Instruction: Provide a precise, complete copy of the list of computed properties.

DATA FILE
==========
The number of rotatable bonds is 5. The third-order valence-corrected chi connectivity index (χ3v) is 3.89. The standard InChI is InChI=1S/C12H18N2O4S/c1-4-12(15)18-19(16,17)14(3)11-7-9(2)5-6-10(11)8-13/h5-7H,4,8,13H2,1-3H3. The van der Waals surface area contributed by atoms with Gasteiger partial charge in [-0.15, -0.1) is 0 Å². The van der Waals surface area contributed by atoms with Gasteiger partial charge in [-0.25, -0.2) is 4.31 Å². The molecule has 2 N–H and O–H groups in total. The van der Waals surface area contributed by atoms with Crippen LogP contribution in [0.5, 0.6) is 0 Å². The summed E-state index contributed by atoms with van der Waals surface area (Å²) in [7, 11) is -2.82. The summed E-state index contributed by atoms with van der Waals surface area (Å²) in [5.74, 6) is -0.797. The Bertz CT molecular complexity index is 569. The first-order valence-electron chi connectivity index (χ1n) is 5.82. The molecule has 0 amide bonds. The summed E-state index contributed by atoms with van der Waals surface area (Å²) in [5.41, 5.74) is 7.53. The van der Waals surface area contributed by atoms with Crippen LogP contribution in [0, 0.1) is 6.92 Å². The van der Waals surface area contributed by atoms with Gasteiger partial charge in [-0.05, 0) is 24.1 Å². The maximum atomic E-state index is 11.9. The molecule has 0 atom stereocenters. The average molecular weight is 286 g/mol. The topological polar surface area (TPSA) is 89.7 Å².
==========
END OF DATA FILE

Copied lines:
The number of rotatable bonds is 5. The third-order valence-corrected chi connectivity index (χ3v) is 3.89. The standard InChI is InChI=1S/C12H18N2O4S/c1-4-12(15)18-19(16,17)14(3)11-7-9(2)5-6-10(11)8-13/h5-7H,4,8,13H2,1-3H3. The van der Waals surface area contributed by atoms with Gasteiger partial charge in [-0.15, -0.1) is 0 Å². The van der Waals surface area contributed by atoms with Gasteiger partial charge in [-0.25, -0.2) is 4.31 Å². The molecule has 2 N–H and O–H groups in total. The van der Waals surface area contributed by atoms with Crippen LogP contribution in [0.5, 0.6) is 0 Å². The summed E-state index contributed by atoms with van der Waals surface area (Å²) in [7, 11) is -2.82. The summed E-state index contributed by atoms with van der Waals surface area (Å²) in [5.74, 6) is -0.797. The Bertz CT molecular complexity index is 569. The first-order valence-electron chi connectivity index (χ1n) is 5.82. The molecule has 0 amide bonds. The summed E-state index contributed by atoms with van der Waals surface area (Å²) in [5.41, 5.74) is 7.53. The van der Waals surface area contributed by atoms with Crippen LogP contribution in [0, 0.1) is 6.92 Å². The van der Waals surface area contributed by atoms with Gasteiger partial charge in [-0.05, 0) is 24.1 Å². The maximum atomic E-state index is 11.9. The molecule has 0 atom stereocenters. The average molecular weight is 286 g/mol. The topological polar surface area (TPSA) is 89.7 Å².